[2] J. C. Stergen et al. Stochastic and deterministic assembly processes in subsurface microbial communities. ISME, 6:1653-1664, 2011
[3] C. Tsirogiannis and B. Sandel. PhyloMeasures: a package for computing phylogenetic biodiversity measures and their statistical moments. Ecography, 39(7):709-714, 2016.
[4] W.T. Sloan et al. Quantifying the roles of immigration and chance in shaping prokaryote community structure. Environ Microbiol 8: 732–740, 2006.
[5] K. Harris et al. Linking statistical and ecological theory: Hubbell's unified neutral theory of biodiversity as a hierarchical Dirichlet process. Proceedings of the IEEE, 105(3):516-529, 2017.

Profiling active nitrifiers with single cell resolution

Supervisors

Dr Cindy Smith

Prof. Huabing Yin

Description

Nitrification is a central process in the global nitrogen cycle driven by microorganisms. Once assumed a simple oxidation of ammonia to nitrite and then nitrate by two separate but reliant groups of microorganisms, recent work has revealed a myriad of complexities including complete nitrification within a single organism. A complete understanding of the organisms and environmental drivers of nitrification is essential to inform not only ecosystem functioning in the face of climate change but also to deliver sustainable agriculture and environmental biotechnologies. A significant barrier to current understanding is the inability to directly link nitrification activity to the responsible microorganisms within complex microbial communities. We propose to develop a state-of-the art microfluidics platform to label, sort and subsequently identify nitrifiers from within complex environments based on their activity with single cell resolution. The approach exploits the autotrophic nature of nitrifiers that use CO2as their carbon source. By supplying the microorganisms with a heavy labelled 13C isotope a characteristic Raman shift is generated. This Raman shift can be used to sort active from inactive cells.  The aim of this PhD research project is to develop this state-of-the-art platform combining Stable Isotope Probing (SIP), Resonance Raman (RR) and Raman Activated Cell Sorting (RACS) (SIP-RR-RACS) to sort active and inactive nitrifier. Cell sorting can then be coupled to sequencing approaches to further explore he identify and metabolic capabilities of the active organisms under a range of experimental conditions.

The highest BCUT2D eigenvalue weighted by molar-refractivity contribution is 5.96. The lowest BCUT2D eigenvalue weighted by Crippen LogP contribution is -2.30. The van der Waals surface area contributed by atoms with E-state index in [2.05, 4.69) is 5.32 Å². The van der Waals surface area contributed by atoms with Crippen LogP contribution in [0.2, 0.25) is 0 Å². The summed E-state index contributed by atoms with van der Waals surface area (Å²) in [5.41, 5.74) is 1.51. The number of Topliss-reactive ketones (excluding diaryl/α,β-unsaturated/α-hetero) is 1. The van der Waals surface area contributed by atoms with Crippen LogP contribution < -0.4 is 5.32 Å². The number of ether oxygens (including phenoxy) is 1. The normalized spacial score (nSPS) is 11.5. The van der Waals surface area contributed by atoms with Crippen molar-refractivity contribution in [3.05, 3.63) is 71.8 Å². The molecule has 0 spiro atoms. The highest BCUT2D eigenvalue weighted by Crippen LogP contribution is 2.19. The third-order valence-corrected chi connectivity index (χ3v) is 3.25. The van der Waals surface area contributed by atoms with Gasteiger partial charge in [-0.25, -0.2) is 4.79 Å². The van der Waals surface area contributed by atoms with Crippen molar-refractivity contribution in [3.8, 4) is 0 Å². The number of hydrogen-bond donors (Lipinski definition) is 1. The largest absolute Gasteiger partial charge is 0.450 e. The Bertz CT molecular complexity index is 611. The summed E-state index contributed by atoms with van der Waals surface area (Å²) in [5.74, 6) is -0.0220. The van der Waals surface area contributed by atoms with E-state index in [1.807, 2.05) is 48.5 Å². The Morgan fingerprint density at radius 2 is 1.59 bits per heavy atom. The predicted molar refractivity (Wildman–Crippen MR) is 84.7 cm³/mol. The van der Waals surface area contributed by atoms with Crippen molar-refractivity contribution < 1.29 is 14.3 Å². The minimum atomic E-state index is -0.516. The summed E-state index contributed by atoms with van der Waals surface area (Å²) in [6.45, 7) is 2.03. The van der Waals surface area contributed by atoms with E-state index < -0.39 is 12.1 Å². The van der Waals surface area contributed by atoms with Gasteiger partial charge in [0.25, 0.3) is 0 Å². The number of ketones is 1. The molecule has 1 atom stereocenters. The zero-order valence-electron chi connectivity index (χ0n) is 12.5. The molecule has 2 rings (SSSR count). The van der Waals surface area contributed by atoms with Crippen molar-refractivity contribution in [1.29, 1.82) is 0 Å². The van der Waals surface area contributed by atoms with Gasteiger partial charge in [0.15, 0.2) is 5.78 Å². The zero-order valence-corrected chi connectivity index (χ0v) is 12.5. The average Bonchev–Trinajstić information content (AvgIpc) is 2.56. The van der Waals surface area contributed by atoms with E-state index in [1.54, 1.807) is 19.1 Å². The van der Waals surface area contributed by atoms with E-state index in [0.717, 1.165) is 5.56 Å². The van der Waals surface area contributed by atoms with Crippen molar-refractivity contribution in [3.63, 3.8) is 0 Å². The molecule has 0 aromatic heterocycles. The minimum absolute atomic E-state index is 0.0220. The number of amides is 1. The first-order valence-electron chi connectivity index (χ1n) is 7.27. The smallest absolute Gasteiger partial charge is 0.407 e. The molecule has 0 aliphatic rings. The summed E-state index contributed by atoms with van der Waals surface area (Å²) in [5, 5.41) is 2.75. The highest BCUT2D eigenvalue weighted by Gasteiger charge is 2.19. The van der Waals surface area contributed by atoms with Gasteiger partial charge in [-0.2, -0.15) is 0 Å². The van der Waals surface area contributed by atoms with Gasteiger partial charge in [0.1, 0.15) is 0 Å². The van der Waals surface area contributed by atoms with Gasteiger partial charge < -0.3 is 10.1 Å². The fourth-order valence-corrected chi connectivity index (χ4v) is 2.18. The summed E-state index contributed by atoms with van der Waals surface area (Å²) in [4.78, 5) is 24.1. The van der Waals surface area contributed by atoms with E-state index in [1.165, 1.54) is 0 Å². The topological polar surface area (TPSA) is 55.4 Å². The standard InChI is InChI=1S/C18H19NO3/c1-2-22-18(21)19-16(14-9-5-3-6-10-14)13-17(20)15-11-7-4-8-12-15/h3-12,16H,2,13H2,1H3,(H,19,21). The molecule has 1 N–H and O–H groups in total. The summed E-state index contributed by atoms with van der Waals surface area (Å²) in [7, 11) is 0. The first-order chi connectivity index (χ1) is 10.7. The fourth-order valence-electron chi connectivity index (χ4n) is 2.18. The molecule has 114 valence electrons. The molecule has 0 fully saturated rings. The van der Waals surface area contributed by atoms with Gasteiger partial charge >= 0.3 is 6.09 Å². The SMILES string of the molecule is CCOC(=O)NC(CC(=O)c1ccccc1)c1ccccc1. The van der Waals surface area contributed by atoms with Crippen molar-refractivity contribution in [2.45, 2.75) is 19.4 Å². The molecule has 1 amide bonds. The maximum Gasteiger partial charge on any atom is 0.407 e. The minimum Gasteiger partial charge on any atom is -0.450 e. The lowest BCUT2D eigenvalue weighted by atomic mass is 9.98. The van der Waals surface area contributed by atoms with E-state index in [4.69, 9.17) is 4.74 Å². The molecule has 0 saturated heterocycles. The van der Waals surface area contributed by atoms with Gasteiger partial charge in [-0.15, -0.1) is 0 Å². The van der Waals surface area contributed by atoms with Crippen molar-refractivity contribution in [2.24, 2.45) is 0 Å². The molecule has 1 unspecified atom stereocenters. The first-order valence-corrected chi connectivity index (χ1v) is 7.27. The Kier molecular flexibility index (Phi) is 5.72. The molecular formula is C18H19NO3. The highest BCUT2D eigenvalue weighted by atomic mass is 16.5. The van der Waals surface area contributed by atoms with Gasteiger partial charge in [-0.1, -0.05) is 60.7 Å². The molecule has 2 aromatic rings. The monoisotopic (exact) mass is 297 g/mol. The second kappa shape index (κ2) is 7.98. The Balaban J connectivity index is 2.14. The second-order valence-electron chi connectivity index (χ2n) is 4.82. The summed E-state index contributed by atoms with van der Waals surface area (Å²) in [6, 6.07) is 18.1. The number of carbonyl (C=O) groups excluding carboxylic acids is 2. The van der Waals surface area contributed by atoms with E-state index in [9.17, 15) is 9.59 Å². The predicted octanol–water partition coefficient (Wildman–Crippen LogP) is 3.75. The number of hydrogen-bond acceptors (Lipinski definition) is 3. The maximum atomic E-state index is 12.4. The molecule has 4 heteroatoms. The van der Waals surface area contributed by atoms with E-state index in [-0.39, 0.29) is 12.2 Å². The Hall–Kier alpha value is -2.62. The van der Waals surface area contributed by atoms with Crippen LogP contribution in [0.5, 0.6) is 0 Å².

Mining the salmon louse (Lepeophtheirus salmonis) microbiome for novel control targets

Supervisor

Description

The Atlantic salmon aquaculture industry is a key contributor to the UK economy, contributing over £1 billion to the UK economy annually. Prevention and control of the salmon louse, Lepeophtheirus salmonis, is the most significant disease challenge for this industry, for which novel R&D initiatives are urgently needed. Research relating to other arthropods species has focussed on the potential of manipulating microbial populations within the host as strategies for parasite control. A growing body of work indicates that a close association exists between the microbiome and a number of key biological processes of the host, which in turn contribute to the parasite’s health and fitness. The microbiome of the salmon louse remains unexplored and basic research is needed to describe the ‘core’ microbiota associated with it, to establish the functional role of the microorganisms present and if it has a role in the biology of the parasite’s phenotypic traits and fitness. Interfering with the potential symbiotic function of the salmon louse microbiome may shed new light on its biology and aid in the discovery of novel strategies for control of the salmon louse within aquaculture systems.
 
The aim of this project is to gain knowledge relating to the salmon louse microbiome by: (1) characterising the microbiome of L. salmonis; (2) examining how biological, ecological and/or environmental parameters influence the microbial diversity within the L. salmonis microbiome, and (3) determine if it is possible to manipulate the microbial diversity of the L. salmonis microbiome. The student will analyse the microbiome of L. salmonis, through different life stages, using Next-Generation Sequencing (NGS) of the 16S rRNA gene and localise ‘core’ microbiota using fluorescent in situ hybridization (FISH), with the aim of examining how biological, ecological and/or environmental parameters influence its microbial diversity. They will also exploit shotgun metagenomic sequencing to provide information on relative abundance of each ‘core’ microbial species, and clues of their potential function. This project is a collaboration between University of Glasgow, Moredun Research Institute and Moredun Scientific Ltd.